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When in...Wimbledon

When in...Wimbledon

Neptune Wimbledon was our third store to open in London. We love the area for its village-like vibe (albeit a busy village), capturing the vibrancy of the capital but at a pace that’s slower and with a feeling that’s much more low-key.

For each of our stores, we like to put together a journal on a handful of our favourite things to do in the area. For those of you who live in the vicinity, we hope it might introduce you to some new spots, and for those visiting for the day, we hope it helps to guide you around a few of the must-see locations in our neighbourhood. We like to think of this post as being your ticket to the loveliest day out with slightly less hustle and bustle than you find in central London.

To do

Wandle Valley and Morden Hall Park

If you have a car with you, you can drive to Morden Hall Park – a National Trust-owned pocket of countryside within the city – from our store (it’ll take about five minutes or so), but we’d still recommend going on foot and exploring the Wandle Trail along the way. This 12.5-mile path (don’t worry, you’ll only be walking a small section of it) follows the River Wandle, a tributary of the Thames that was once dotted with industrial mills and is now a rich chalk stream habitat for wildlife. To get to it from our store, simply turn left, walk down The Broadway, follow the road round onto Merton Road and then walk along here until you reach Merton High Street on the left. The trail picks up part way down this road, when you can follow this map to reach Morden Hall Park (starting at point number 7 and finishing at 11). All in all, it should take you about 45 minutes, give or take.  

Buddhapadipa Temple

This really is a hidden gem. Covering roughly four acres, this Buddhist monastery includes an ornamental lake, a small grove, a flower garden and an orchard. Not only is it a culturally significant place to visit, but it’s also a thing of real beauty, with door frames made of gold leaf-gilded teak and coloured glass used throughout the temple.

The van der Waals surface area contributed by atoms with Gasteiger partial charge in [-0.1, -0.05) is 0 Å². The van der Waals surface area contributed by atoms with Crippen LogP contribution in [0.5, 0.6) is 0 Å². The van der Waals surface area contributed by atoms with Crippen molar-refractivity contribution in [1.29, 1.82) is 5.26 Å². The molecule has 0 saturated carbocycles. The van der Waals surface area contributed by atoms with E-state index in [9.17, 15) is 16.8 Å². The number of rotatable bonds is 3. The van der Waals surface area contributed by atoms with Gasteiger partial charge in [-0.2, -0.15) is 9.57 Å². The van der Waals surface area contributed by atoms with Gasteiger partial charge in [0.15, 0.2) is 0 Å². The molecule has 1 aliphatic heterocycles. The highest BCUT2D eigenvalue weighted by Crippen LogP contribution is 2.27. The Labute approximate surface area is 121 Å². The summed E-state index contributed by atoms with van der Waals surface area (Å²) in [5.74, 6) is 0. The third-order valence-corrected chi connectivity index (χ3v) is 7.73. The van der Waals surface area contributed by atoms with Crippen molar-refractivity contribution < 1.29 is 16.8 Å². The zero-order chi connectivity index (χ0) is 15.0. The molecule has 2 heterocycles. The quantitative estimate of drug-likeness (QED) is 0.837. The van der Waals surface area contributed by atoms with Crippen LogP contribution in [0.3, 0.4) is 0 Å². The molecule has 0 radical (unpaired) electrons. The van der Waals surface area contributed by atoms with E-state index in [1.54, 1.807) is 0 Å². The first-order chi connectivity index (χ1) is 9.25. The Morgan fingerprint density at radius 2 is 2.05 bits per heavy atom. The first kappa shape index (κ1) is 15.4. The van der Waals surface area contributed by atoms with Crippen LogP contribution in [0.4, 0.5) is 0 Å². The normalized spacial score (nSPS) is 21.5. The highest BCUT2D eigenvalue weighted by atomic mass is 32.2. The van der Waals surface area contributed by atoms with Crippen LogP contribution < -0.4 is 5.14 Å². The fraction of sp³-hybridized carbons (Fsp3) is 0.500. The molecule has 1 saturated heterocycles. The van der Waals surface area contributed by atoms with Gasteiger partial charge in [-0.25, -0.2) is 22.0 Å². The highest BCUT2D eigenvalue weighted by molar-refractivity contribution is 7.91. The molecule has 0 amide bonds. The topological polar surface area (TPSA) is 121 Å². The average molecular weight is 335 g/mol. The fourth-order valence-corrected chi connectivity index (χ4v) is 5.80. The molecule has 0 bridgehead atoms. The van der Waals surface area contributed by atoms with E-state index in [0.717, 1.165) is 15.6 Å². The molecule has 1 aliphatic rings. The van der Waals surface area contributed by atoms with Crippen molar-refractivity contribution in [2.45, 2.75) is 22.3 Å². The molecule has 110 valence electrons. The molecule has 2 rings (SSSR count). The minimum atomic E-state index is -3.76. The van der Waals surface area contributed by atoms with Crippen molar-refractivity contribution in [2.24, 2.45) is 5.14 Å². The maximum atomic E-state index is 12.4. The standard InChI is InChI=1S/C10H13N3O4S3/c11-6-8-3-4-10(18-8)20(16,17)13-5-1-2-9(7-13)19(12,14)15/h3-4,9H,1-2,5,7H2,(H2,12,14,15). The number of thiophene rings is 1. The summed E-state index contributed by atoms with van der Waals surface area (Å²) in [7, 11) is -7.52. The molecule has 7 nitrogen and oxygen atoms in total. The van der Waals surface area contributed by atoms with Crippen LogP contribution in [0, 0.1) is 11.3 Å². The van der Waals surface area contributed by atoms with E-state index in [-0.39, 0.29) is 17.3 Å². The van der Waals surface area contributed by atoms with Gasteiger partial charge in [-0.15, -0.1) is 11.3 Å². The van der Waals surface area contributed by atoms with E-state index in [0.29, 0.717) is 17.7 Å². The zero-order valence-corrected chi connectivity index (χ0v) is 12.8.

New Wimbledon Theatre

We couldn’t not give a nod to the New Wimbledon Theatre, which is just down the road from us. While the many shows it puts on each year are, of course, the main attraction, we’d like to put a word in for the setting too. Opened on Boxing Day in 1910, it’s everything a traditional theatre should be: gloriously ornate and, well, theatrical. If you can tear your eyes away from the performance, be sure to look skywards to admire the semi-domed ceiling with its painted panels.

To eat

The White Onion

Situated in the heart of Wimbledon Village, this contemporary French eatery is fabulous for a fancier lunch. The dishes are quite elaborate in every sense, from the highest quality ingredients and unusual combinations to the impressive presentation on the plate. The striking blue panelled interior is also wonderfully cosy.

Light on the Common

Sat pretty much on the common, this small restaurant has an intimate atmosphere that suits its edited, seasonal menu. It serves breakfast, lunch and supper, and we love it just as much for all three. And needless to say, the interior is flooded with natural light making the experience as uplifting and refreshing as the dishes.

The Fox & Grapes

Owned by chef Paul Merrett (who has a couple of Michelin stars to his name), The Fox and Grapes is the only independent pub in Wimbledon Village. The fare is just as you’d expect – hearty and homely – and the Sunday lunches are something of local legend. Built in the 1700s, there’s plenty of ambience too, from the tongue-and-groove walls to the leaded windows and the pew-like wooden benches (nab one of the snug corner tables if you can). P.S. Like all the best pubs, they’re also dog friendly.

To shop

There are lots of lovely shops to explore in Wimbledon, but when we looked back at our shortlist, we definitely noticed a bit of a foodie theme. So, here you are: three of our go-to local shops to stock up the larder back home.

Prezzemolo & Vitale

For the first, we’re heading to Italy, and specifically the warm Mediterranean climes of Sicily. Founded by couple Giusi Vitale and Giuseppe Prezzemolo, they opened their first shop in Italy in 1982. Today, they have seven stores in Palermo and four here in London, one of which you’ll find on Wimbledon High Street. Stop by for every Italian ingredient imaginable, from sauces and pastas to fresh fruit and vegetables, as well as Prezzemolo & Vitalie’s own brand of Sicilian-made products, Giù Giù.


Next, to France. Perhaps most recognisable for their extravagant floral shop displays, Colette is a trio of French delicatessens in Chelsea, Wandsworth and Wimbledon. Elegant interiors (think gleaming tiles, brass fittings and wooden shelves) combine with a tempting selection of ready-to-eat French dishes, intricate patisserie, wines, larder staples, seafood, cheeses and, exclusive to Colette Wimbledon, a butcher’s counter.

Bayley & Sage

Of the three delicatessens on our list, Bayley & Sage have been part of our community in Wimbledon the longest, opening their first shop here in 1997 (you’ll now find several other outposts across west London). They offer a delectable selection of market fruit, vegetables, cheeses, meats and wines from across the UK and Europe. We probably linger the longest at their bakery section though, taking home one of the freshly-baked loaves, something decadent to enjoy with a pot of tea, and a pastry or two to have for breakfast the following morning.

And while you’re in town, we’d love to see you. Find out more about Neptune Wimbledon here.